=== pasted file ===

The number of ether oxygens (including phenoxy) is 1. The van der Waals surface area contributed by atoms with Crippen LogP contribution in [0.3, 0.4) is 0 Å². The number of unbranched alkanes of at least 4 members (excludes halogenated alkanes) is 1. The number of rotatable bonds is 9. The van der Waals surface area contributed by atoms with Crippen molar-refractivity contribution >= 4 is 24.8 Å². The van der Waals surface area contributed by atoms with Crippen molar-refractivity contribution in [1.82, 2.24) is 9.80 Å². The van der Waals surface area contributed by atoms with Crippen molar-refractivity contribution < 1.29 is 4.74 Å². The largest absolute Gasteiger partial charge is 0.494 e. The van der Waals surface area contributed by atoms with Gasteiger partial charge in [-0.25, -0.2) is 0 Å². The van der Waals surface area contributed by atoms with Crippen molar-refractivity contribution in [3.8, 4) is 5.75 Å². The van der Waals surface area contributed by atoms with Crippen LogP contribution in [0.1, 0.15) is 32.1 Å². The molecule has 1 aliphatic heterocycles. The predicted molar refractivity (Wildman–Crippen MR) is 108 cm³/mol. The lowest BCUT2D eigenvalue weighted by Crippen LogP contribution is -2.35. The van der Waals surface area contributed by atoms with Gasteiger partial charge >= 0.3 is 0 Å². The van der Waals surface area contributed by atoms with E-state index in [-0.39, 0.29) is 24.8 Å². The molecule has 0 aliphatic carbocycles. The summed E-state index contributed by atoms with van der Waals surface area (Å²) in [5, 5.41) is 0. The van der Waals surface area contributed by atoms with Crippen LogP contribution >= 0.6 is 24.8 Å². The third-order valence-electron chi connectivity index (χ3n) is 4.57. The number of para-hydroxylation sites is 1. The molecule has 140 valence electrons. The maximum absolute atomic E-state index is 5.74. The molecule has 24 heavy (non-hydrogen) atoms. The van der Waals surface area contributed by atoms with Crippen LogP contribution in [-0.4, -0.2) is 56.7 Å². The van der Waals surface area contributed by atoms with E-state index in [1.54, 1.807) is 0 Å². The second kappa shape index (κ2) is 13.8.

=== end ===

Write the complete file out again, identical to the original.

The number of ether oxygens (including phenoxy) is 1. The van der Waals surface area contributed by atoms with Crippen LogP contribution in [0.3, 0.4) is 0 Å². The number of unbranched alkanes of at least 4 members (excludes halogenated alkanes) is 1. The number of rotatable bonds is 9. The van der Waals surface area contributed by atoms with Crippen molar-refractivity contribution >= 4 is 24.8 Å². The van der Waals surface area contributed by atoms with Crippen molar-refractivity contribution in [1.82, 2.24) is 9.80 Å². The van der Waals surface area contributed by atoms with Crippen molar-refractivity contribution < 1.29 is 4.74 Å². The largest absolute Gasteiger partial charge is 0.494 e. The van der Waals surface area contributed by atoms with Gasteiger partial charge in [-0.25, -0.2) is 0 Å². The van der Waals surface area contributed by atoms with Crippen molar-refractivity contribution in [3.8, 4) is 5.75 Å². The van der Waals surface area contributed by atoms with Crippen LogP contribution in [0.1, 0.15) is 32.1 Å². The molecule has 1 aliphatic heterocycles. The predicted molar refractivity (Wildman–Crippen MR) is 108 cm³/mol. The lowest BCUT2D eigenvalue weighted by Crippen LogP contribution is -2.35. The van der Waals surface area contributed by atoms with Gasteiger partial charge >= 0.3 is 0 Å². The van der Waals surface area contributed by atoms with E-state index in [-0.39, 0.29) is 24.8 Å². The molecule has 0 aliphatic carbocycles. The summed E-state index contributed by atoms with van der Waals surface area (Å²) in [5, 5.41) is 0. The van der Waals surface area contributed by atoms with Crippen LogP contribution >= 0.6 is 24.8 Å². The third-order valence-electron chi connectivity index (χ3n) is 4.57. The number of para-hydroxylation sites is 1. The molecule has 140 valence electrons. The maximum absolute atomic E-state index is 5.74. The molecule has 24 heavy (non-hydrogen) atoms. The van der Waals surface area contributed by atoms with Crippen LogP contribution in [-0.4, -0.2) is 56.7 Å². The van der Waals surface area contributed by atoms with E-state index in [1.54, 1.807) is 0 Å². The second kappa shape index (κ2) is 13.8.